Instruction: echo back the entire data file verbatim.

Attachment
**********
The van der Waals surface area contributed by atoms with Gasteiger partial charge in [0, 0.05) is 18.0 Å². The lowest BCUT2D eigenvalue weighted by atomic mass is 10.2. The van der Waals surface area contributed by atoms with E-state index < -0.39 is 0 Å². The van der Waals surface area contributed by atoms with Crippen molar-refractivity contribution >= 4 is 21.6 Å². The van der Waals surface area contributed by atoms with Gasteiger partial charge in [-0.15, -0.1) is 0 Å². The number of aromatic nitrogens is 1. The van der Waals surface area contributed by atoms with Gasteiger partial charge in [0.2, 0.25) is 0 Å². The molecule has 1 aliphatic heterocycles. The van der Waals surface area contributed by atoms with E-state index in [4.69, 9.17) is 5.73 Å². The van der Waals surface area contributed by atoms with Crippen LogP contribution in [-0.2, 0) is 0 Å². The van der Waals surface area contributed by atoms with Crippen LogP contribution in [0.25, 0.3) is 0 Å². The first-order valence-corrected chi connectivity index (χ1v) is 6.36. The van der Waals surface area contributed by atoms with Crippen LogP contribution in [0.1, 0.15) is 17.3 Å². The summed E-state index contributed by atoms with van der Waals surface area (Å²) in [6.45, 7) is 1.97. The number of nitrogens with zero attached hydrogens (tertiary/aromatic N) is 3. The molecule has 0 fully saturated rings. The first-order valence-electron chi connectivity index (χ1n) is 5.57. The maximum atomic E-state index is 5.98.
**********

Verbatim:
The van der Waals surface area contributed by atoms with Gasteiger partial charge in [0, 0.05) is 18.0 Å². The lowest BCUT2D eigenvalue weighted by atomic mass is 10.2. The van der Waals surface area contributed by atoms with E-state index < -0.39 is 0 Å². The van der Waals surface area contributed by atoms with Crippen molar-refractivity contribution >= 4 is 21.6 Å². The van der Waals surface area contributed by atoms with Gasteiger partial charge in [-0.15, -0.1) is 0 Å². The number of aromatic nitrogens is 1. The van der Waals surface area contributed by atoms with Gasteiger partial charge in [0.2, 0.25) is 0 Å². The molecule has 1 aliphatic heterocycles. The van der Waals surface area contributed by atoms with E-state index in [4.69, 9.17) is 5.73 Å². The van der Waals surface area contributed by atoms with Crippen LogP contribution in [-0.2, 0) is 0 Å². The van der Waals surface area contributed by atoms with Crippen LogP contribution in [0.25, 0.3) is 0 Å². The first-order valence-corrected chi connectivity index (χ1v) is 6.36. The van der Waals surface area contributed by atoms with Crippen LogP contribution in [0.1, 0.15) is 17.3 Å². The summed E-state index contributed by atoms with van der Waals surface area (Å²) in [6.45, 7) is 1.97. The number of nitrogens with zero attached hydrogens (tertiary/aromatic N) is 3. The molecule has 0 fully saturated rings. The first-order valence-electron chi connectivity index (χ1n) is 5.57. The maximum atomic E-state index is 5.98.